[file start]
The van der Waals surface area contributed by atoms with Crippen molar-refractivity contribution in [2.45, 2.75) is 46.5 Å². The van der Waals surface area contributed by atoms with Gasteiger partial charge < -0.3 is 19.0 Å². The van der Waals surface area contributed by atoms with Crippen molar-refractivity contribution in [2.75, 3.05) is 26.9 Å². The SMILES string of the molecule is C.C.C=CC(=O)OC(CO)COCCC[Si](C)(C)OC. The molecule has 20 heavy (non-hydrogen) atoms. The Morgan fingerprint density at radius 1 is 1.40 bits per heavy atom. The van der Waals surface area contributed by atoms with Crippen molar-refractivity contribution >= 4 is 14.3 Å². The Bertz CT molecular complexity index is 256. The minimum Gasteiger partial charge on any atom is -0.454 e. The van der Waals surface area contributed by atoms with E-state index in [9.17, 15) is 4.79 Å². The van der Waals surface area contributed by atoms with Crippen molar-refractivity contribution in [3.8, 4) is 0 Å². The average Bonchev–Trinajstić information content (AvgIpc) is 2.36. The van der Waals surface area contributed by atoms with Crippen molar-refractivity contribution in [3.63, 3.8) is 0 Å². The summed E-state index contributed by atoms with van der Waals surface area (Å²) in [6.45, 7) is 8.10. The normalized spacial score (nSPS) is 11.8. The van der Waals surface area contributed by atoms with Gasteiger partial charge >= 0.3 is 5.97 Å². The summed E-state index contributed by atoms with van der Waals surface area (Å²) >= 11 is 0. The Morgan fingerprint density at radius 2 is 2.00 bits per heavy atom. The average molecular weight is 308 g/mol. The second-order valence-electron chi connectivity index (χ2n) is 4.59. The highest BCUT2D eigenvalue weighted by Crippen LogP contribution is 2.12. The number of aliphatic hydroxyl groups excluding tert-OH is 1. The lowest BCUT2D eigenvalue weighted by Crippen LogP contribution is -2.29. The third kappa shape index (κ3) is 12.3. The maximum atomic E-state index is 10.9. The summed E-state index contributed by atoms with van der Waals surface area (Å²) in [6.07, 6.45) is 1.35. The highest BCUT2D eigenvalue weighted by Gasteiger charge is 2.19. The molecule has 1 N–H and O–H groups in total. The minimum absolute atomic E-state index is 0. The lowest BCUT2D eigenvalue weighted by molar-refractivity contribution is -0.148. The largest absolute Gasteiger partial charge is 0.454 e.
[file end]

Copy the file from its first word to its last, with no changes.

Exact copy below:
The van der Waals surface area contributed by atoms with Crippen molar-refractivity contribution in [2.45, 2.75) is 46.5 Å². The van der Waals surface area contributed by atoms with Gasteiger partial charge < -0.3 is 19.0 Å². The van der Waals surface area contributed by atoms with Crippen molar-refractivity contribution in [2.75, 3.05) is 26.9 Å². The SMILES string of the molecule is C.C.C=CC(=O)OC(CO)COCCC[Si](C)(C)OC. The molecule has 20 heavy (non-hydrogen) atoms. The Morgan fingerprint density at radius 1 is 1.40 bits per heavy atom. The van der Waals surface area contributed by atoms with Crippen molar-refractivity contribution >= 4 is 14.3 Å². The Bertz CT molecular complexity index is 256. The minimum Gasteiger partial charge on any atom is -0.454 e. The van der Waals surface area contributed by atoms with E-state index in [9.17, 15) is 4.79 Å². The van der Waals surface area contributed by atoms with Crippen molar-refractivity contribution in [3.8, 4) is 0 Å². The average Bonchev–Trinajstić information content (AvgIpc) is 2.36. The van der Waals surface area contributed by atoms with Crippen molar-refractivity contribution in [3.63, 3.8) is 0 Å². The summed E-state index contributed by atoms with van der Waals surface area (Å²) in [6.45, 7) is 8.10. The normalized spacial score (nSPS) is 11.8. The van der Waals surface area contributed by atoms with Gasteiger partial charge >= 0.3 is 5.97 Å². The summed E-state index contributed by atoms with van der Waals surface area (Å²) >= 11 is 0. The Morgan fingerprint density at radius 2 is 2.00 bits per heavy atom. The average molecular weight is 308 g/mol. The second-order valence-electron chi connectivity index (χ2n) is 4.59. The highest BCUT2D eigenvalue weighted by Crippen LogP contribution is 2.12. The number of aliphatic hydroxyl groups excluding tert-OH is 1. The lowest BCUT2D eigenvalue weighted by Crippen LogP contribution is -2.29. The third kappa shape index (κ3) is 12.3. The maximum atomic E-state index is 10.9. The summed E-state index contributed by atoms with van der Waals surface area (Å²) in [6.07, 6.45) is 1.35. The highest BCUT2D eigenvalue weighted by Gasteiger charge is 2.19. The molecule has 1 N–H and O–H groups in total. The minimum absolute atomic E-state index is 0. The lowest BCUT2D eigenvalue weighted by molar-refractivity contribution is -0.148. The largest absolute Gasteiger partial charge is 0.454 e.